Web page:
In 1991, I became a Wiccan, and in 2007, I also joined the Unitarians. However, I have realised that it is too hard to follow two paths and do them both justice. I can only be fully part of one sangha (spiritual community), in one dharma (model of how the universe works), and in one tribe. Wicca is my dharma, my sangha, my tribe. I have learnt much of value from Unitarianism and will always value it (also, some of their hymns are awesome). But I need the wildness and eros of Wiccan spirituality; it’s in my soul.
There is currently much debate about whether Unitarianism (and its American sibling, Unitarian Universalism) is Christian, post-Christian, eclectic, or just itself. In many ways, the liberal Christian interpretations of the Christian mythos that are offered by Unitarians helped me to overcome the fears induced by my fundamentalist Christian upbringing, and made me a better Wiccan. In addition, Unitarians have long held the view that the Divine is immanent in the world, transcends gender and yet includes both masculine and feminine, and there is a strong Pagan and pantheistic strand in Unitarianism. In America, many Pagans are also Unitarian Universalists, including Margot Adler, Jason Pitzl-Waters, and Pax (Geoffrey). They are represented by CUUPS (the Covenant of Unitarian Universalist Pagans). In the UK, they are represented by UESN (the Unitarian Earth Spirit Network). So the two traditions are definitely compatible, and their worldviews overlap in many ways.
Even so, I have still reached the conclusion that one cannot be fully a member of two traditions at once. You can partially participate in more than one tradition – you might pop along to a Druid ritual, or a Unitarian service, or a Quaker meeting, or a Sufi dhikr, or a Heathen blot, from time to time, in addition to practising your main tradition. You might incorporate a practice from another tradition into your own (always being mindful of issues of cultural appropriation). But you can’t be fully a member of two traditions, in my experience. You will almost inevitably end up giving precedence to one or other of your paths. And gods help you if you try to take up leadership roles in more than one tradition (it’s way too much like hard work).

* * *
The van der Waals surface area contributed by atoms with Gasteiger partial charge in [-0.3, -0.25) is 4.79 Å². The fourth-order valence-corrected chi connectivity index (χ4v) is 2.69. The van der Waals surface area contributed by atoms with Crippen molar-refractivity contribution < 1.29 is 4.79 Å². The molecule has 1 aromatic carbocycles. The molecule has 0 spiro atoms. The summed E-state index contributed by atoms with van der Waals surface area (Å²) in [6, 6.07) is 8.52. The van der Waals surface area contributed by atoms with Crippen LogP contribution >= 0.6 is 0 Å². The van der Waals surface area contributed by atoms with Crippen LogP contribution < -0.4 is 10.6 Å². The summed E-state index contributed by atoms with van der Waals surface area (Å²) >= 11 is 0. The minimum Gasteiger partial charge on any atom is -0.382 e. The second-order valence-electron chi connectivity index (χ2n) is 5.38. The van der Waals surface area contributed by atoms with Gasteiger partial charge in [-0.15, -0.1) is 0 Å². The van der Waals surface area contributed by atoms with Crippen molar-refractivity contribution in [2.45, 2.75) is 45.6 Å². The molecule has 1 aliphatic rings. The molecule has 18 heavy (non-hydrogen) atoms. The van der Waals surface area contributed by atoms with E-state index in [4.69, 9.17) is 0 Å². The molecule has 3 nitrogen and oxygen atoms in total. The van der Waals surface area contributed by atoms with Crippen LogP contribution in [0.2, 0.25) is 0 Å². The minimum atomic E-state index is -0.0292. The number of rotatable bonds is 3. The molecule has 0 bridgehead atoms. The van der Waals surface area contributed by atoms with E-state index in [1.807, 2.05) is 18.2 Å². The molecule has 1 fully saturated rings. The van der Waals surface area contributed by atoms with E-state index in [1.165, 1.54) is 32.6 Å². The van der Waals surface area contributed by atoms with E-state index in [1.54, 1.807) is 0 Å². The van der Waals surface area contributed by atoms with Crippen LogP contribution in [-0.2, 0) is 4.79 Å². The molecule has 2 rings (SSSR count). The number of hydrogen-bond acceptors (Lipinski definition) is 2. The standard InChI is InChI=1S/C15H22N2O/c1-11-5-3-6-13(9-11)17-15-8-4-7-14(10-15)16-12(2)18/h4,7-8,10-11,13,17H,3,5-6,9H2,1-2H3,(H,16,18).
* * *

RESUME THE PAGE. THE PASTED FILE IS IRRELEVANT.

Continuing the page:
- There aren’t enough hours in the day. What with work, sleep, travel, recreation, socialising, and other things, you don’t have time to be fully in two traditions.
- Dharma. This is the Hindu word for truth, and implies the world-view of a religion or tradition. Different religions are like languages – a system of signs and symbols for describing the world. Different religions regard different things as sacred; for example, Unitarians are justly proud of their tradition of reason, and they are also keen on community and compassion; whereas Pagans often prioritise eros and mysticism, and individualism.
- Dharma-space. I use the term “dharma-space” to mean a group of religions with compatible or similar world-views (even though they may regard themselves as competing versions of the truth).
- Sangha. The term sangha refers in Buddhism to the community in which you take refuge; it’s a bit like a tribe. Some communities are intersecting and overlapping (I can be a feminist, a poet, bisexual, genderqueer, left-handed, etc without mutual conflict, but being a member of two religions in different dharma-spaces is much harder).
- Membership and identity. You can identify as anything you like, but do the existing members of a group recognise you as a member? If you are a member of two traditions, how do the other members feel about your dual membership? There are some paths which are “obviously” compatible, and some which are not. That’s not to say that a combination of the two can’t be made to work, but it might take more effort to combine the worldviews, and more effort to convince others.